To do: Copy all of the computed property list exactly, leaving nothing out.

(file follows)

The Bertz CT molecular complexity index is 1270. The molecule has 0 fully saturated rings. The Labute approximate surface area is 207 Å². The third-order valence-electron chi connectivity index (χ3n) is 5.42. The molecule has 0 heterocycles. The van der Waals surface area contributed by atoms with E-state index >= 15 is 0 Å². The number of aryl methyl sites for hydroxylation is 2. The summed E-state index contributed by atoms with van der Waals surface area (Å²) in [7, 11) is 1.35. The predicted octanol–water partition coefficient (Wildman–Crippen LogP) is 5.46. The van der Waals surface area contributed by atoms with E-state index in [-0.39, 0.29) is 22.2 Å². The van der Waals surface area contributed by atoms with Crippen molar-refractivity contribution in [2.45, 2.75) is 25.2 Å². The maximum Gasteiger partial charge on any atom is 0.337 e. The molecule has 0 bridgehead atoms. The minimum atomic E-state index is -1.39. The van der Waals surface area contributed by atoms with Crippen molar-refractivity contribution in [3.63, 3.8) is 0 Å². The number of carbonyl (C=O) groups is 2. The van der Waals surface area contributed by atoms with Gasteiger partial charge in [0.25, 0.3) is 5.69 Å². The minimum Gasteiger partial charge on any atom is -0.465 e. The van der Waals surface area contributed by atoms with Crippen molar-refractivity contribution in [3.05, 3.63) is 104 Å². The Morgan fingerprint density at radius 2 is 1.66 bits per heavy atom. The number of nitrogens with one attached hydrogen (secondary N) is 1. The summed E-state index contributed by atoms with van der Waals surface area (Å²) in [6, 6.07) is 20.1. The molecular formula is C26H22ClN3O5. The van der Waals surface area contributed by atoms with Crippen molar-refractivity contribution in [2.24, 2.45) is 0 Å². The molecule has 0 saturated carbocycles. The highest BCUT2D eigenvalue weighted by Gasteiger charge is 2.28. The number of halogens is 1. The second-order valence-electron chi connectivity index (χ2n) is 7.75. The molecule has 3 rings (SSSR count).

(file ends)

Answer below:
The Bertz CT molecular complexity index is 1270. The molecule has 0 fully saturated rings. The Labute approximate surface area is 207 Å². The third-order valence-electron chi connectivity index (χ3n) is 5.42. The molecule has 0 heterocycles. The van der Waals surface area contributed by atoms with E-state index >= 15 is 0 Å². The number of aryl methyl sites for hydroxylation is 2. The summed E-state index contributed by atoms with van der Waals surface area (Å²) in [7, 11) is 1.35. The predicted octanol–water partition coefficient (Wildman–Crippen LogP) is 5.46. The van der Waals surface area contributed by atoms with E-state index in [-0.39, 0.29) is 22.2 Å². The van der Waals surface area contributed by atoms with Crippen molar-refractivity contribution in [2.45, 2.75) is 25.2 Å². The maximum Gasteiger partial charge on any atom is 0.337 e. The molecule has 0 bridgehead atoms. The minimum atomic E-state index is -1.39. The van der Waals surface area contributed by atoms with Crippen molar-refractivity contribution in [3.63, 3.8) is 0 Å². The number of carbonyl (C=O) groups is 2. The van der Waals surface area contributed by atoms with Gasteiger partial charge in [0.25, 0.3) is 5.69 Å². The minimum Gasteiger partial charge on any atom is -0.465 e. The van der Waals surface area contributed by atoms with Crippen molar-refractivity contribution in [3.05, 3.63) is 104 Å². The Morgan fingerprint density at radius 2 is 1.66 bits per heavy atom. The number of nitrogens with one attached hydrogen (secondary N) is 1. The summed E-state index contributed by atoms with van der Waals surface area (Å²) in [6, 6.07) is 20.1. The molecular formula is C26H22ClN3O5. The van der Waals surface area contributed by atoms with Crippen molar-refractivity contribution in [2.24, 2.45) is 0 Å². The molecule has 0 saturated carbocycles. The highest BCUT2D eigenvalue weighted by Gasteiger charge is 2.28. The number of halogens is 1. The second-order valence-electron chi connectivity index (χ2n) is 7.75. The molecule has 3 rings (SSSR count).